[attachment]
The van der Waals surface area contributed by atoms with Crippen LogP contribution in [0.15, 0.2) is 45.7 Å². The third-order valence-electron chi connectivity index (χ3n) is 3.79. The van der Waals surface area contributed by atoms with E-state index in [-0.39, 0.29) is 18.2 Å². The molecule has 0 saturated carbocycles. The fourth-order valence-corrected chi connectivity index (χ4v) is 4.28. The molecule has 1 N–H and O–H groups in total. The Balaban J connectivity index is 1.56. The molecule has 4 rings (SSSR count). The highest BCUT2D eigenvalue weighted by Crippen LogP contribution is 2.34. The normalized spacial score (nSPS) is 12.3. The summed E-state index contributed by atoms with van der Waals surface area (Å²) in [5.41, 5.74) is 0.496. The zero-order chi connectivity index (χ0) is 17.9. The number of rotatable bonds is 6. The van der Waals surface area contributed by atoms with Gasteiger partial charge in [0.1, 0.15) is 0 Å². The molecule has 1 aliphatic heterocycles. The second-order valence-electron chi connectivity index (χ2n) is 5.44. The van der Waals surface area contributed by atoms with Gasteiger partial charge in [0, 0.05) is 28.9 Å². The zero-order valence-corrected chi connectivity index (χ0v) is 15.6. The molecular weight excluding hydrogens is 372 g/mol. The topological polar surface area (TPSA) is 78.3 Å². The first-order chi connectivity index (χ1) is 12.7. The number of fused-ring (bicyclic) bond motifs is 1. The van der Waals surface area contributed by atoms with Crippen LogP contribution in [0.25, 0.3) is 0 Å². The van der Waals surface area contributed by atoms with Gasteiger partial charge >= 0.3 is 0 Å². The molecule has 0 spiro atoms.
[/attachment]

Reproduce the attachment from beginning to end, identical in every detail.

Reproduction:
The van der Waals surface area contributed by atoms with Crippen LogP contribution in [0.15, 0.2) is 45.7 Å². The third-order valence-electron chi connectivity index (χ3n) is 3.79. The van der Waals surface area contributed by atoms with E-state index in [-0.39, 0.29) is 18.2 Å². The molecule has 0 saturated carbocycles. The fourth-order valence-corrected chi connectivity index (χ4v) is 4.28. The molecule has 1 N–H and O–H groups in total. The Balaban J connectivity index is 1.56. The molecule has 4 rings (SSSR count). The highest BCUT2D eigenvalue weighted by Crippen LogP contribution is 2.34. The normalized spacial score (nSPS) is 12.3. The summed E-state index contributed by atoms with van der Waals surface area (Å²) in [5.41, 5.74) is 0.496. The zero-order chi connectivity index (χ0) is 17.9. The number of rotatable bonds is 6. The van der Waals surface area contributed by atoms with Gasteiger partial charge in [0.1, 0.15) is 0 Å². The molecule has 1 aliphatic heterocycles. The second-order valence-electron chi connectivity index (χ2n) is 5.44. The van der Waals surface area contributed by atoms with Gasteiger partial charge in [0, 0.05) is 28.9 Å². The zero-order valence-corrected chi connectivity index (χ0v) is 15.6. The molecular weight excluding hydrogens is 372 g/mol. The topological polar surface area (TPSA) is 78.3 Å². The first-order chi connectivity index (χ1) is 12.7. The number of fused-ring (bicyclic) bond motifs is 1. The van der Waals surface area contributed by atoms with Crippen LogP contribution in [0.25, 0.3) is 0 Å². The van der Waals surface area contributed by atoms with Gasteiger partial charge >= 0.3 is 0 Å². The molecule has 0 spiro atoms.